By Kyle Richter
Today is Inauguration Day: the official end of Donald Trump’s presidency and the beginning of Joe Biden’s. To say that it’s a time of conflicting emotions in our country seems like an understatement. For some, hope and joy. For others, anxiety and fear. Many, somewhere in between, and then some. But whether your candidate won or not in this most recent election, at least two things are clear:
- God has always known who would win.
- As Christians, we have an obligation to pray for our new leaders.
Why should we pray?
In Romans 13:1, Paul writes, “Let everyone be subject to the governing authorities, for there is no authority except that which God has established. The authorities that exist have been established by God.”
We might be surprised a particular candidate won or lost, but God isn’t. In fact, he was the one who established them. Not some of them. All of them. Each and every leader in our country exists exclusively by God’s divine appointment. This isn’t to say all leaders are equal, or equally approved of by God. Rather, that all leaders have been equally appointed by him.
That’s an important distinction. And it reminds and encourages us to pray.
Paul again stresses this point. In 1 Timothy 2:1-3 he writes, “I urge, then, first of all, that petitions, prayers, intercession and thanksgiving be made for all people – for kings and all those in authority, that we may live peaceful and quiet lives in all godliness and holiness. This is good, and pleases God our Savior.”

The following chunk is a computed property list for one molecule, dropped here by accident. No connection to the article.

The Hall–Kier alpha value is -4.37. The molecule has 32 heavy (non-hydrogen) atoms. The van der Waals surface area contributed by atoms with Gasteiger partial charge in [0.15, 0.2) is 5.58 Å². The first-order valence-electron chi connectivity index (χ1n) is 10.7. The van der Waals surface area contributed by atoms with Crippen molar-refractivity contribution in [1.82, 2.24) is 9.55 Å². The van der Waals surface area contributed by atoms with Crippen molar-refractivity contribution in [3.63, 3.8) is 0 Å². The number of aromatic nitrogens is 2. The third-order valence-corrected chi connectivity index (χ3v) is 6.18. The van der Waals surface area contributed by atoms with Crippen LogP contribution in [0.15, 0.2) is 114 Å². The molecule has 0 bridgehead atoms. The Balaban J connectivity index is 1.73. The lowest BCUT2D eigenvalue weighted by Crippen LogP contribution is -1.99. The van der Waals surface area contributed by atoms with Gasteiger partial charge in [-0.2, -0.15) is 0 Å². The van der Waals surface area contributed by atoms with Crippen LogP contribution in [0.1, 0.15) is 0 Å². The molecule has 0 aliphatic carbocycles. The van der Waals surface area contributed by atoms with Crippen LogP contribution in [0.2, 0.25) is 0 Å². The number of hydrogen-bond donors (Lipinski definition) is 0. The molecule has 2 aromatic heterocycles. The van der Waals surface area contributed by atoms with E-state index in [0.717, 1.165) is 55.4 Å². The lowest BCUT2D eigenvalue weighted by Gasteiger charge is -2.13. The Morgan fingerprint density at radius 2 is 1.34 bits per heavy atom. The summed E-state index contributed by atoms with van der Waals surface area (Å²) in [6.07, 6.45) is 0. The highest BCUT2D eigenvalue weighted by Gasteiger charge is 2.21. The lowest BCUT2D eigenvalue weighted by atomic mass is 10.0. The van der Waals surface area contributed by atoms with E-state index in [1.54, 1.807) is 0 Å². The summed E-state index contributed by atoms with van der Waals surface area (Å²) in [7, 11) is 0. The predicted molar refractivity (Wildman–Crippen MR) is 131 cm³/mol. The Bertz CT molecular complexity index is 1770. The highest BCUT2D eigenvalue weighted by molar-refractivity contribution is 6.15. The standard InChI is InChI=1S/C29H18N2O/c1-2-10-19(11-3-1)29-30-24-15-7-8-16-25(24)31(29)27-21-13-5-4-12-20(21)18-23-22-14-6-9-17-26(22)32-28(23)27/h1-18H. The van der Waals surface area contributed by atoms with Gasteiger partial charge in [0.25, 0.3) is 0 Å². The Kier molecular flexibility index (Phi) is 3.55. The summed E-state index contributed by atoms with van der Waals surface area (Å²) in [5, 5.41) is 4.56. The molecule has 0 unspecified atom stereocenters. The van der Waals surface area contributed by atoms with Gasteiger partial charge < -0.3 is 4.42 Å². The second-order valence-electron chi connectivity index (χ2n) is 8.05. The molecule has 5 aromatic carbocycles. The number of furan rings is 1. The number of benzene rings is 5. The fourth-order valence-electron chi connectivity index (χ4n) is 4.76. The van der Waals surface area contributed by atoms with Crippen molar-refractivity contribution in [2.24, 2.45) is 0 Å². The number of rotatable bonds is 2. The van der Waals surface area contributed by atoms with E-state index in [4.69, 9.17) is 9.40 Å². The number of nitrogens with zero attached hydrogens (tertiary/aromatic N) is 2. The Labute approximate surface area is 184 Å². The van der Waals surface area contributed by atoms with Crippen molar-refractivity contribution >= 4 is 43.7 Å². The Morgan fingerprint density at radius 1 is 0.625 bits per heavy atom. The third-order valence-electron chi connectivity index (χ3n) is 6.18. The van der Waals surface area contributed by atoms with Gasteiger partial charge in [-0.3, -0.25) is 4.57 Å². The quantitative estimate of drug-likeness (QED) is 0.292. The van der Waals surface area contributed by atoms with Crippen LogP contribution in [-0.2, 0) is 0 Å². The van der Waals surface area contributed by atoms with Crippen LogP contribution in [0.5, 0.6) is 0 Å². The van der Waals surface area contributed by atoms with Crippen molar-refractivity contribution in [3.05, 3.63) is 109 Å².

On the one hand, these verses are simple and straightforward. There’s no question. We are to pray for all people, including our leaders – all those in authority. Yes, even those we don’t like and didn’t vote for or believe are unjust! Praying for our leaders is good, and it pleases God.
How do we pray?
It’s clear that prayer is good, but where do we start? How exactly or what kinds of things are we to pray?
Lots of things come to mind.
Proverbs 9:10 says, “The fear of the LORD is the beginning of wisdom, and knowledge of the Holy One is understanding.”Pray that our leaders know and love Jesus.
James 1:5 says, “If any of you lacks wisdom, you should ask God, who gives generously to all without finding fault, and it will be given to you.” Pray that our leaders would grow in wisdom and knowledge and understanding and that they would lead according to God’s purposes.
Pray they desire honesty and live with integrity and loyalty (Psalm 26; Proverbs 11:3).
Maybe the most succinct way we can pray for our leaders comes from an Old Testament prophet named Micah. Although lesser known to us, Micah often spoke with great courage, and power, and deep insight into the social, religious, and political movements of his day. Toward the end of his book, he writes in Micah 6:8, “He has shown you, O mortal, what is good. And what does the LORD require of you? To act justly and to love mercy and to walk humbly with your God.”
To be sure, Micah is speaking primarily to our proper relationship with God, but his words also give us guidance on how we can pray. Pray that our leaders act justly, that they stand up for what is right and against what is wrong according to God. Pray they delight to show mercy, that they love kindness. And pray they lead with humility and faithfulness.
Of course, Inauguration Day makes it easy to let politics take center stage. Christians are right to care about politics and to pray for our leaders. It’s good and pleasing to God. But remember, our ultimate citizenship lies not here, but in heaven, and our ultimate hope lies not in a president or administration, but in King Jesus who rules from his eternal throne.
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